What Is a HIPAA Violation (And How to Avoid One)


HIPAA violations carry heavy civil and criminal penalties. Read on to learn what is a HIPAA violation and how to avoid one here.

Nearly 35 million people in the U.S. experienced a breach of their Protected Health Information (PHI). PHI includes things like a patient’s Social Security number, medical diagnosis, treatment protocol, and payment information.

The Health Insurance Portability and Accountability Act or HIPAA protects that information. The law safeguards personal health information and prevents it from being publicly disclosed or used.

If a company or individual fails to protect that information, they can be found guilty of a HIPAA violation. HIPAA violation penalties are serious, carrying both civil and criminal consequences.

We’ll take a closer look at the law and how you can avoid a HIPAA violation.

Health Insurance Portability and Accountability Act (HIPAA)

The law was signed in 1996 to protect health information and reduce healthcare fraud. HIPAA also provides a way for people to take their health information with them if and when they change jobs, insurance companies, or providers. That’s the “portability” part of the law.

HIPAA actually contains several provisions that govern specific areas of health information protection. It’s important to understand the basic information in each, so you can ensure that you and your staff are in compliance. The people and companies required to follow HIPAA are referred to as “covered entities”.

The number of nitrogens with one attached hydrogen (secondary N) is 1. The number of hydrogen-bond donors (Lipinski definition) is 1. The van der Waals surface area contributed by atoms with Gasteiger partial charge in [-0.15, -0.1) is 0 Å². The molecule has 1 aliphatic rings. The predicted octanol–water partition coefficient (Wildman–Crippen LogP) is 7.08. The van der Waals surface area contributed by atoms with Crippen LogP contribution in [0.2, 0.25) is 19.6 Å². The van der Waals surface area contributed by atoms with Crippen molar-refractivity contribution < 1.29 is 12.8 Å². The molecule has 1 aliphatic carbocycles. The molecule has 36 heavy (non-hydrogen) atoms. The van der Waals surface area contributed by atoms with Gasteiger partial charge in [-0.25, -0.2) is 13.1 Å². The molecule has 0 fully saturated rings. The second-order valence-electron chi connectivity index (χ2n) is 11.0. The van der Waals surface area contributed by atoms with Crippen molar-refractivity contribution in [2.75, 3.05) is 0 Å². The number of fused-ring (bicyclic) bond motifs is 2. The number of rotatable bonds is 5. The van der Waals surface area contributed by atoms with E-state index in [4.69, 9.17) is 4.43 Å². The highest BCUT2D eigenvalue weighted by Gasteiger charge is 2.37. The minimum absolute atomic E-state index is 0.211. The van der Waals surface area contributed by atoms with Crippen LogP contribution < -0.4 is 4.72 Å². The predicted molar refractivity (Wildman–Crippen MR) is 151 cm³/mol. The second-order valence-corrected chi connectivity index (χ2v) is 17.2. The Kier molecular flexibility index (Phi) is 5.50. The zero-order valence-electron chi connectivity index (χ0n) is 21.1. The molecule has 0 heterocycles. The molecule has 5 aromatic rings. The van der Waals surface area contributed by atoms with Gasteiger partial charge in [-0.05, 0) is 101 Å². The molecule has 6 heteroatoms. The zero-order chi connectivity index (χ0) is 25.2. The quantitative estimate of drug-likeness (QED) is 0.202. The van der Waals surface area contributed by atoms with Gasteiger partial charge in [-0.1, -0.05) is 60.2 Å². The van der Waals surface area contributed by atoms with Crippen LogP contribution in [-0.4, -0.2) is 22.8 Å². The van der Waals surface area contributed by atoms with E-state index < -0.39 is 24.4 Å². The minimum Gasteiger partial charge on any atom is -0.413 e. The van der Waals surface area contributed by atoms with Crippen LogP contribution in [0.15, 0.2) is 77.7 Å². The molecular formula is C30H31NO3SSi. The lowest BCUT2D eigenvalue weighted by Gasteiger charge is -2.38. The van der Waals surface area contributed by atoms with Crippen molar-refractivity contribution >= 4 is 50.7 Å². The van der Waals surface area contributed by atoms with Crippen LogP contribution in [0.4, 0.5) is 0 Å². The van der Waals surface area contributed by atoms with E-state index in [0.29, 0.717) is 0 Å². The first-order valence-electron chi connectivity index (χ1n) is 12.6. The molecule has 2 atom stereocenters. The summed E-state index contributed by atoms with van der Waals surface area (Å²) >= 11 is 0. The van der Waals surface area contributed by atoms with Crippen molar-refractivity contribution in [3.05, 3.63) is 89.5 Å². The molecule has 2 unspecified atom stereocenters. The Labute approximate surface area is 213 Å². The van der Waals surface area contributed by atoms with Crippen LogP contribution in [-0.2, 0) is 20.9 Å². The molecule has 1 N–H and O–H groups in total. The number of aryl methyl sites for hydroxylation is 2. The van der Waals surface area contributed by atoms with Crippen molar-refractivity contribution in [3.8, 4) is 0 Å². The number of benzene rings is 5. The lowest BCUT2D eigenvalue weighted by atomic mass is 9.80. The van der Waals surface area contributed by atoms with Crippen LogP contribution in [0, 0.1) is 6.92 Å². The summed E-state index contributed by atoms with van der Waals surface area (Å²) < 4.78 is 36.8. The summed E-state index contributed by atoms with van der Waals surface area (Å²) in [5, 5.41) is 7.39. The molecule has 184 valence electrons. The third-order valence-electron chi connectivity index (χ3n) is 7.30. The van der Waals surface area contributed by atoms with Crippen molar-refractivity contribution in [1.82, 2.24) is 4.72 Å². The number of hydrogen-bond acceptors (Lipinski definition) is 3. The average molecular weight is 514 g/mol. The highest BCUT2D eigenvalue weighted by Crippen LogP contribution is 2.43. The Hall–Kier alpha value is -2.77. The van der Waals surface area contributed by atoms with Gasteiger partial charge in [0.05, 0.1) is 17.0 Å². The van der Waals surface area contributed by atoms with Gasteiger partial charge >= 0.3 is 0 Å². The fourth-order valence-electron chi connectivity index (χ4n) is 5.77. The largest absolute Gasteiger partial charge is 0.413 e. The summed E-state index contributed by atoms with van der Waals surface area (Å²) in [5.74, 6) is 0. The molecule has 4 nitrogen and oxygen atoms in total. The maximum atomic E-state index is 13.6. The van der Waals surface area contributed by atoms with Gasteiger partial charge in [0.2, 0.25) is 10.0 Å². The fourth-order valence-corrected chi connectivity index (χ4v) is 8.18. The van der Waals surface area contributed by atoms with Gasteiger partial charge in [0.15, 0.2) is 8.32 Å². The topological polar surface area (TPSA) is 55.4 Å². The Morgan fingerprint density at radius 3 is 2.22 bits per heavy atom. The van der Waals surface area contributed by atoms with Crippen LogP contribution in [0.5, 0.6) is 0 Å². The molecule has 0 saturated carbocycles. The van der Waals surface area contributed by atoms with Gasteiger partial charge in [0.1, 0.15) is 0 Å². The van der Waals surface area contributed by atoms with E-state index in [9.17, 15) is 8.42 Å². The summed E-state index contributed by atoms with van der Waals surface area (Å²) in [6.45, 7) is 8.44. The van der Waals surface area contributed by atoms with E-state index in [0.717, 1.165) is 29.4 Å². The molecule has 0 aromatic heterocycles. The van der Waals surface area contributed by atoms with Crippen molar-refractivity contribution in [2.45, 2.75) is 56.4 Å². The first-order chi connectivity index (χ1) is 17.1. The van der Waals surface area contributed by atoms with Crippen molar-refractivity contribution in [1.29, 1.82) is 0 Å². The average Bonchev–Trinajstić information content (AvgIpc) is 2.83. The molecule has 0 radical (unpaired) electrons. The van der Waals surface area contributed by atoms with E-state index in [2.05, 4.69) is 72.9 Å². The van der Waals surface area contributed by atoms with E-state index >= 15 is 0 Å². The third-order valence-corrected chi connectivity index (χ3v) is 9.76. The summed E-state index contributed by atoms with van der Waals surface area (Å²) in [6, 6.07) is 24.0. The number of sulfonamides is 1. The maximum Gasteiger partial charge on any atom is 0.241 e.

HIPAA Privacy Rule

The privacy rule included in HIPAA creates a national set of standards for how companies are supposed to protect confidential medical records. Medical clinics, doctors’ offices, insurance companies, and anyone else who handles this information are all required to follow the same set of rules.

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The privacy rule also gives patients the right to request and access their own medical records. They’re also allowed to ask for corrections to the records when they spot an error.

HIPAA Security Rule

The security rule deals specifically with electronic health records (EHRs). It’s necessary because so many healthcare providers have moved away from paper forms and records into the digital space.

The security rule requires anyone who develops or uses an EHR to ensure the records are protected. That includes the technical requirements of the EHR system, along with rules for companies and individuals that govern how they can access that date.

All covered entities must conduct a risk assessment of their own procedures and policies to make sure they’re HIPAA-complaint. Once that assessment is complete, they are then required to come up with a plan to address any issues that the assessment revealed.

HIPAA Omnibus Rule

The omnibus rule gives extra weight to patient protections and provides them with additional rights to their information. For example, it gives patients the right to request their records in electronic form, instead of paper.

It also limits how their data can be used for marketing and fundraising. It also prevents anyone from selling their information.

HIPAA Breach Notification Rule

This provision spells out exactly what covered entities have to do if their records were hacked or accessed by someone not authorized to do so. If their records containing PHI were illegally or improperly accessed, they have up to 60 days to notify everyone affected by the breach.